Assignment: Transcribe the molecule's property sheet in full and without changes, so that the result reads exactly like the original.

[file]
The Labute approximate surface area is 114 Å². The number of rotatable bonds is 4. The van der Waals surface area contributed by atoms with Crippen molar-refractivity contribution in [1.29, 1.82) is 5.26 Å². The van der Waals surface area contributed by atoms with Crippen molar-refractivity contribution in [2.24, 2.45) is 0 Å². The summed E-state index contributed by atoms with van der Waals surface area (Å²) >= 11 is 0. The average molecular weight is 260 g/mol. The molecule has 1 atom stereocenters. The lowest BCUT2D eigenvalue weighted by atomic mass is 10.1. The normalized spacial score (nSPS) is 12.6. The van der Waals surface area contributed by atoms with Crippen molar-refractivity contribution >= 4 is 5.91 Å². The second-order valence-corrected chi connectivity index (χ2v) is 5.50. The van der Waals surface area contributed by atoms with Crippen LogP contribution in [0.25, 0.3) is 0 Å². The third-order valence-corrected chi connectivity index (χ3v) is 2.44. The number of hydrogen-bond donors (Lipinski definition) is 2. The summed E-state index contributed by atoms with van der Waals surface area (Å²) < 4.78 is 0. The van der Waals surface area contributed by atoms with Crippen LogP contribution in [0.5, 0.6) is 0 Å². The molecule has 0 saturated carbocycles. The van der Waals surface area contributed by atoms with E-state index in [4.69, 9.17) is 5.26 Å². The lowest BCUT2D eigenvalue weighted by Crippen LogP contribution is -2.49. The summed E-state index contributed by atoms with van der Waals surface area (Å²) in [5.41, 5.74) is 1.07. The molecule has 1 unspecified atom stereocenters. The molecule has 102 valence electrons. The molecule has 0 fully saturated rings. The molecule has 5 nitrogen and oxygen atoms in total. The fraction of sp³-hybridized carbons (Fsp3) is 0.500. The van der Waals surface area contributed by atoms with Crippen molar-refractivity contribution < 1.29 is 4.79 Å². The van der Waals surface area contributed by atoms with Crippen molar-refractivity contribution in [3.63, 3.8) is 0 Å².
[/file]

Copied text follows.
The Labute approximate surface area is 114 Å². The number of rotatable bonds is 4. The van der Waals surface area contributed by atoms with Crippen molar-refractivity contribution in [1.29, 1.82) is 5.26 Å². The van der Waals surface area contributed by atoms with Crippen molar-refractivity contribution in [2.24, 2.45) is 0 Å². The summed E-state index contributed by atoms with van der Waals surface area (Å²) >= 11 is 0. The average molecular weight is 260 g/mol. The molecule has 1 atom stereocenters. The lowest BCUT2D eigenvalue weighted by atomic mass is 10.1. The normalized spacial score (nSPS) is 12.6. The van der Waals surface area contributed by atoms with Crippen molar-refractivity contribution >= 4 is 5.91 Å². The second-order valence-corrected chi connectivity index (χ2v) is 5.50. The van der Waals surface area contributed by atoms with Crippen LogP contribution in [0.25, 0.3) is 0 Å². The third-order valence-corrected chi connectivity index (χ3v) is 2.44. The number of hydrogen-bond donors (Lipinski definition) is 2. The summed E-state index contributed by atoms with van der Waals surface area (Å²) < 4.78 is 0. The van der Waals surface area contributed by atoms with Crippen LogP contribution in [0.5, 0.6) is 0 Å². The molecule has 0 saturated carbocycles. The van der Waals surface area contributed by atoms with E-state index in [4.69, 9.17) is 5.26 Å². The lowest BCUT2D eigenvalue weighted by Crippen LogP contribution is -2.49. The summed E-state index contributed by atoms with van der Waals surface area (Å²) in [5.41, 5.74) is 1.07. The molecule has 1 unspecified atom stereocenters. The molecule has 102 valence electrons. The molecule has 0 fully saturated rings. The molecule has 5 nitrogen and oxygen atoms in total. The fraction of sp³-hybridized carbons (Fsp3) is 0.500. The van der Waals surface area contributed by atoms with Crippen molar-refractivity contribution < 1.29 is 4.79 Å². The van der Waals surface area contributed by atoms with Crippen molar-refractivity contribution in [3.63, 3.8) is 0 Å².